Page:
“Dirty Corner” brings chaos to the order of Versailles, but is it the queen’s vagina?


The gardens of Versailles are notorious for their order and meticulous landscape architecture.

Jardins desTuileries-Buste d'André Le Nôtre
Jardins desTuileries-Buste d’André Le Nôtre

This order is the preeminent feature of the design of landscape architect Andre Le Notre. It is the same architect who in 1667 laid out the Champs-Elysee and its gardens.

Versailles, Garden Plan
Versailles, Garden Plan

In the midst of all this order, today there is an element of chaos: “Amish Kapoor’s “Dirty Corner”.

Amish Kapoor, Sculptor
Amish Kapoor, Sculptor

Amish Kapoor is a British-Indian sculptor, who has been invited to exhibit his art in the Versailles gardens. Kapoor is not the first to exhibit his works in Versailles. The first artist who exhibited was the American artist Jeff Koons, back in 2008. Before that, there had only once previously been a temporary exhibition at Versailles, one of 18th century furniture.

Amish Kapoor, Dirty Corner in the Versailles Gardens
Amish Kapoor, Dirty Corner in the Versailles Gardens

Among the works exhibited by Kapoor in Versailles is “Dirty Corner”.

The Versailles gardens without
The Versailles gardens without “Dirty Corner”

To get an idea of the impact of the installation on the gardens, lets have a look at how the gardens looked before Kapoor installed “Dirty Corner”. Everything is in the “right” place. But what is the “Dirty Corner”?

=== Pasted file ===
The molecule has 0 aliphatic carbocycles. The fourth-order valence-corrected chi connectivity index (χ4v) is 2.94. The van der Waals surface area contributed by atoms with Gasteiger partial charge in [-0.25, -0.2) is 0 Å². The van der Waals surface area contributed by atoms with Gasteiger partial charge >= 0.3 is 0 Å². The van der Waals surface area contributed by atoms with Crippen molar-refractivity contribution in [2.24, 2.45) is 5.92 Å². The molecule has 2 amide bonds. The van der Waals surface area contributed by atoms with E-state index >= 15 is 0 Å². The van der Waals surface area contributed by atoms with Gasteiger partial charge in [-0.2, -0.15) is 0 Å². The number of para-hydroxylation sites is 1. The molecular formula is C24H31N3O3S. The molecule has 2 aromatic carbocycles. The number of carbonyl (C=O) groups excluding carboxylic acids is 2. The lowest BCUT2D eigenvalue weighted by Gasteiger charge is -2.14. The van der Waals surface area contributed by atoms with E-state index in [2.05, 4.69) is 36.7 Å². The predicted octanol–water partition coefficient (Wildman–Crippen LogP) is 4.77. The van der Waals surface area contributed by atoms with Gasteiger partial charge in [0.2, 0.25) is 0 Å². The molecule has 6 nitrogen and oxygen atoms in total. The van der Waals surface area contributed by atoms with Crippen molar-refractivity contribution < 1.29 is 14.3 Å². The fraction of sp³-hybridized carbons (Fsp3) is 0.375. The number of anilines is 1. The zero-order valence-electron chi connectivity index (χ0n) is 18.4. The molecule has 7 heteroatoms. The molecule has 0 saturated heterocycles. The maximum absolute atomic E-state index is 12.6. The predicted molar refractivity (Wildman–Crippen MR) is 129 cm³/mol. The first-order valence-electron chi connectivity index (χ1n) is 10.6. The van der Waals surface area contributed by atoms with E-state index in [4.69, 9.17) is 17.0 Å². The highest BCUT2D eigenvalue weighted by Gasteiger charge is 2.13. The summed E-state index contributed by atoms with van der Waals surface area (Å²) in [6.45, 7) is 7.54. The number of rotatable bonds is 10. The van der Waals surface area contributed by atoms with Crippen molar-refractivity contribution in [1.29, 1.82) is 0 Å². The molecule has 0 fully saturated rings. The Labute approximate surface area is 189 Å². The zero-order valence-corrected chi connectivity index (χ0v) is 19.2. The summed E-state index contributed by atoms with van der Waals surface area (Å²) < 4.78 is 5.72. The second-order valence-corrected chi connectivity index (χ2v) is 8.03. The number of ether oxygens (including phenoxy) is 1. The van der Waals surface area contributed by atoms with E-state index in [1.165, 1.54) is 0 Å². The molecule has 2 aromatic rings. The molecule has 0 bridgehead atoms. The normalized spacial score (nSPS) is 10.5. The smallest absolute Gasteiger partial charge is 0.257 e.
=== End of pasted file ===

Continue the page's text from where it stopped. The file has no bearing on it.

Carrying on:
Amish Kapoor, Dirty Corner, Fabbrica del Vapore, Milan, Italy, 2011.
Amish Kapoor, Dirty Corner, Fabbrica del Vapore, Milan, Italy, 2011.

Dirty Corner is a 2011 work by Amish Kapoor, made of Cor-Ten steel, earth and mixed media. Its dimensions are 8.9×6.55×60m. The work was first exhibited in Fabbrica del Vapore, Milan, Italy. “… the sculptural work consists of a huge steel volume that measures 60 metres long and 8 metres high in which visitors can enter. upon entry, one begins to lose their perception of space, as it gets progressively darker and darker until there is no light, forcing one to use their other senses to guide them through the space.  The entrance of the tunnel is goblet-shaped, featuring an interior and exterior surface that is circular, making minimal contact with the ground. over the course of the exhibition, the work will be progressively covered by some 160 cubic metres of red soil by a large mechanical device, forming a sharp mountain of dirt in which the tunnel appears to be running through.” (2)

Richard Sera, The Matter of Time, 1994-2005, Guggenheim Bilbao
Richard Sera, The Matter of Time, 1994-2005, Guggenheim Bilbao

My first encounter with a massive steel sculpture was in Guggenheim Bilbao, where I experienced Richard Sera’s “The Matter of Time”. I recount the experience because these massive works engulf the spectator and create unique multidimensional experiences. Walking through the sculpture is an unforgettable physical experience.

I imagine “Dirty Corner” is also fascinating to walk into it and through it.

Amish Kapoor, Dirty Corner in the Versailles Gardens

In an interview to Stephanie Belpêche, special correspondent of “Le Journal du Dimanche”, Kapoor said: “My work has no decorative purpose. I want to engage with the work of Le Nôtre, who ordered nature for eternity with perfect geometric perspectives. … I had the idea to upset the balance and invite chaos.” (3)

Red rock, part of the "Dirty Corner" installation in the gardens of the Versailles. Jacques Graf/Divergence pour le JDD
Red rock, part of the “Dirty Corner” installation in the gardens of the Versailles. Jacques Graf/Divergence pour le JDD

It’s very shocking!” an elderly Frenchwoman cries as she interrupts her promenade down the main axis of the Gardens of Versailles to point out a massive boulder, spray-painted a florid red. (1)